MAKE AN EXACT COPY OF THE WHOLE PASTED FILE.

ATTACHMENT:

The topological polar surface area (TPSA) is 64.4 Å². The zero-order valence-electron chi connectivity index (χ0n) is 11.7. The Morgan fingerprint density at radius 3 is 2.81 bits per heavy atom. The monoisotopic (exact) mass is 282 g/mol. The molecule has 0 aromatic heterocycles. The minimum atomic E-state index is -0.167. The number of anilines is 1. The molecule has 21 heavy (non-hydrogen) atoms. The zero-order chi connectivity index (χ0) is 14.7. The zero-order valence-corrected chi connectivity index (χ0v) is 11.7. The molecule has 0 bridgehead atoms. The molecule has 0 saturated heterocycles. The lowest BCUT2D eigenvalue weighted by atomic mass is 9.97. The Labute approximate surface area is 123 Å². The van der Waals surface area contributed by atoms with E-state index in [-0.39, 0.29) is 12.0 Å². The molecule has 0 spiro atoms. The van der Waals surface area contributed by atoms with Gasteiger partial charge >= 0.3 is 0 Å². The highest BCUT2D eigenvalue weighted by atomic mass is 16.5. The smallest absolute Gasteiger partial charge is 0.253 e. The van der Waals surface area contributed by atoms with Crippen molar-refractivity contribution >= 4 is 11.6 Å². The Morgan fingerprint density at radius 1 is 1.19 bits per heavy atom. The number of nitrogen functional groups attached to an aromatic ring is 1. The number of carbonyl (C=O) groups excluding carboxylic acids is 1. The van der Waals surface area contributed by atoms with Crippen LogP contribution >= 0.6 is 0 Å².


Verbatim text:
The topological polar surface area (TPSA) is 64.4 Å². The zero-order valence-electron chi connectivity index (χ0n) is 11.7. The Morgan fingerprint density at radius 3 is 2.81 bits per heavy atom. The monoisotopic (exact) mass is 282 g/mol. The molecule has 0 aromatic heterocycles. The minimum atomic E-state index is -0.167. The number of anilines is 1. The molecule has 21 heavy (non-hydrogen) atoms. The zero-order chi connectivity index (χ0) is 14.7. The zero-order valence-corrected chi connectivity index (χ0v) is 11.7. The molecule has 0 bridgehead atoms. The molecule has 0 saturated heterocycles. The lowest BCUT2D eigenvalue weighted by atomic mass is 9.97. The Labute approximate surface area is 123 Å². The van der Waals surface area contributed by atoms with E-state index in [-0.39, 0.29) is 12.0 Å². The molecule has 0 spiro atoms. The van der Waals surface area contributed by atoms with Gasteiger partial charge >= 0.3 is 0 Å². The highest BCUT2D eigenvalue weighted by atomic mass is 16.5. The smallest absolute Gasteiger partial charge is 0.253 e. The van der Waals surface area contributed by atoms with Crippen molar-refractivity contribution >= 4 is 11.6 Å². The Morgan fingerprint density at radius 1 is 1.19 bits per heavy atom. The number of nitrogen functional groups attached to an aromatic ring is 1. The number of carbonyl (C=O) groups excluding carboxylic acids is 1. The van der Waals surface area contributed by atoms with Crippen LogP contribution >= 0.6 is 0 Å².